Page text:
The Khelo India Program, launched in 2018 to revive the sports culture in India at the grass-roots level, received a new lease of life under Rijiju’s charge. Apart from the Khelo India Youth Games that were started in 2018, the MYAS under Rijiju oversaw the beginning of Khelo India School Games in 2020.

The MYAS also set up eight Khelo India State Centers of Excellence (KISCE) in Karnataka, Arunachal Pradesh, Kerala, Manipur, Mizoram, Odisha, Telangana, and Nagaland. In 2020, Rijiju also introduced the Khelo India Winter Games hosted at two venues - Leh and Jammu & Kashmir. The games included events like snow skiing, snow rugby, snow ice stock, snow baseball, snow mountaineering, snowshoe, ice hockey, figure skating, and speed skating.

Staying true to its motive to promote a sports culture among the youth of the country, the Ministry added four indigenous sports - Gatka, Kalaripayattu, Thang-Ta and Mallakhamba - to the Khelo India Youth Games in 2021.

Recognition of National Sports Federations

The Ministry of Youth Affairs has been swift in recognizing the national sports federations of different sports. Its website today lists 59 bodies that are recognized by MYAS. The number for 2016 was 48.

An HC order in 2019 prohibited the sports ministry from recognizing NSFs without prior approval. This led to the de-recognition of 57 NSFs. The ministry followed up with an appeal to the SC, which it won, and restored recognition of 27 NSFs including those of badminton, hockey, and weightlifting. It also recommended elections for various sporting bodies in the country for sports like golf, boxing and athletics.

Rijiju’s support on social media

An active Twitter user, Kiren Rijiju has used the platform to help sportspersons in need. Beyond congratulating athletes upon successful performances and medal victories, Kiren Rijiju's use of Twitter has enabled the sports ministry to effectively promote its campaigns like the Fit India Movement.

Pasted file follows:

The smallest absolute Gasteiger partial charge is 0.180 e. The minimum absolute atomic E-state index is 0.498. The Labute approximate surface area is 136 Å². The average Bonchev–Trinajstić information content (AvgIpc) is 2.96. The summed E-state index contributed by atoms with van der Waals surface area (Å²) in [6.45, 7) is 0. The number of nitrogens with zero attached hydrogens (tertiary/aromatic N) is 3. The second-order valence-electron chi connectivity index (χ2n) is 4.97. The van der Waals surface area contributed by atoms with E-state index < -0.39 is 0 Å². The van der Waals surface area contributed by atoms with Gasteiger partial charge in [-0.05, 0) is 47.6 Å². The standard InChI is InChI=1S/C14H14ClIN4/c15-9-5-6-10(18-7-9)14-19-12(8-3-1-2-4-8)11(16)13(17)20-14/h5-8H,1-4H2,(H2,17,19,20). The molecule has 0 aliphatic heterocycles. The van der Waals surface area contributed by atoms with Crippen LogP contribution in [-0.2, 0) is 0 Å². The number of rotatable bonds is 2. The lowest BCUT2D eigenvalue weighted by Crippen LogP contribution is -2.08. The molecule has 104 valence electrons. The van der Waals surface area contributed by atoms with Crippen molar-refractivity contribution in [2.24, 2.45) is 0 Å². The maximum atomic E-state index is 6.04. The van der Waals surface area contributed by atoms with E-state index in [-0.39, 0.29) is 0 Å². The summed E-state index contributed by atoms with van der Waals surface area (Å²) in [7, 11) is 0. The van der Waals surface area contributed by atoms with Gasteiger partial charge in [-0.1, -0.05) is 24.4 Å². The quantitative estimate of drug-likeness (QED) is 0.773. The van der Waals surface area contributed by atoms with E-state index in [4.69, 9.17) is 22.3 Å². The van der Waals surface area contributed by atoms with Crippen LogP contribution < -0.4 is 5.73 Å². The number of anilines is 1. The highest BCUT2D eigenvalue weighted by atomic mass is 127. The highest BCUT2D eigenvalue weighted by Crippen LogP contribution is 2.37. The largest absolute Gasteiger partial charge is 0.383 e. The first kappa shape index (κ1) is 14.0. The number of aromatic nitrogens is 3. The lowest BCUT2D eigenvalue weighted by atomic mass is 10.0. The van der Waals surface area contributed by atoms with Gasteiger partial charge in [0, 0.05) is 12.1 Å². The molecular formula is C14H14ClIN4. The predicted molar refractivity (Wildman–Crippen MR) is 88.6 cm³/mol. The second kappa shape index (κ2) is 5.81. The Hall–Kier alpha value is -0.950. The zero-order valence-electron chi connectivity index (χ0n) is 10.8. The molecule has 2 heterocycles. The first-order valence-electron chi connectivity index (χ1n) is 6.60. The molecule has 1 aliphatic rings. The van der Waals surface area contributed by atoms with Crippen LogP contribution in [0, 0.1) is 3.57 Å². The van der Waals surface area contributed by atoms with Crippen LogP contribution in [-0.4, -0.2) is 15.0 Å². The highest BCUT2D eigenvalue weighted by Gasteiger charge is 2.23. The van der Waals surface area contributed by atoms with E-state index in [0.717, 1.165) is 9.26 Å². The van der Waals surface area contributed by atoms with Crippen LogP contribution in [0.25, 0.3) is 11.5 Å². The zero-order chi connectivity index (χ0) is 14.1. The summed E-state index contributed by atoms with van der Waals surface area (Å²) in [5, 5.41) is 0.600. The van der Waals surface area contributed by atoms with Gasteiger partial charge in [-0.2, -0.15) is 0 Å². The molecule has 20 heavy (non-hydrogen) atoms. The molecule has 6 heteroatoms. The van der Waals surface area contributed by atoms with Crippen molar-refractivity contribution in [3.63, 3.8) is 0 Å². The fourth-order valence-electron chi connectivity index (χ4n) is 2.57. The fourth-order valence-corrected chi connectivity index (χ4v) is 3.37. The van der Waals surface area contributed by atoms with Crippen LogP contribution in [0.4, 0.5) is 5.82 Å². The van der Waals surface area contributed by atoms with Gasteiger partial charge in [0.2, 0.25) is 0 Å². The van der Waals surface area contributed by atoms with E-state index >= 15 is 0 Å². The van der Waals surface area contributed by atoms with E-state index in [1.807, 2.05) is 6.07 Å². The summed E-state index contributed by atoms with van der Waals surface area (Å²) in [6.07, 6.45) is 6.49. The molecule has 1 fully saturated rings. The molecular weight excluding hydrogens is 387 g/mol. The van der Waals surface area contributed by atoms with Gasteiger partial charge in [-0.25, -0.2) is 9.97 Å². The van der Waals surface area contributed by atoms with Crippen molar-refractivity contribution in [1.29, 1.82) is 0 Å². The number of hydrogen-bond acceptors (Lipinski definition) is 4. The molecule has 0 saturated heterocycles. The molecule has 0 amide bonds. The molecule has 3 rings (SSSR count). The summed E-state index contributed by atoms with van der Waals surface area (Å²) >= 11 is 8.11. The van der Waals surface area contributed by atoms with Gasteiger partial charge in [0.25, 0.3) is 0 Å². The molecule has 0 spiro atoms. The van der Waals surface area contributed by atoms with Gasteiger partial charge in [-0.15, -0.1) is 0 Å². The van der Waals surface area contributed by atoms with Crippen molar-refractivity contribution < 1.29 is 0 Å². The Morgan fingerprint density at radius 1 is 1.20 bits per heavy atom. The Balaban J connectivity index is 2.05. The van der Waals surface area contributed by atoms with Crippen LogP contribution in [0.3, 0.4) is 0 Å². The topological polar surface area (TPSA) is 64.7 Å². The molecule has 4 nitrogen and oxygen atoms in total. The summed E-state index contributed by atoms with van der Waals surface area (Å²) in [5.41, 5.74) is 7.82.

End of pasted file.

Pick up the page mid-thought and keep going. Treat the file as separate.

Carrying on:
In May 2021, Rijiju came across a tweet about Sangeeta Soren, a footballer who had represented India at under-18 and under-19 levels, and how she was facing financial difficulties. Rijiju responded to the tweet and offered help to the player.

The road ahead

MYAS's efforts to elevate Indian sports have produced results. India had a healthy medal tally at the Asian Games and the Commonwealth Games in 2018.

With the 2020 Tokyo Olympics around the corner, India expects a double-digit medal tally for the first time in history. The likes of Saurabh Chaudhary, Manu Bhaker, Vinesh Phogat and PV Sindhu will be firm favorites to win medals in their respective events.

Anurag Thakur, who replaces Kiren Rijiju as sports minister, has his task cut-out for him. Thakur not only has to ensure that Indian athletes have a seamless stay at the games in Tokyo for this year’s Olympics, he also has to oversee the successful implementation of Kiren Rijiju's projects for the future.

Also read - Gold medal prospect Saurabh Chaudhary makes minor adjustments to pistol grip ahead of Tokyo Olympics


Edited by SANJAY K K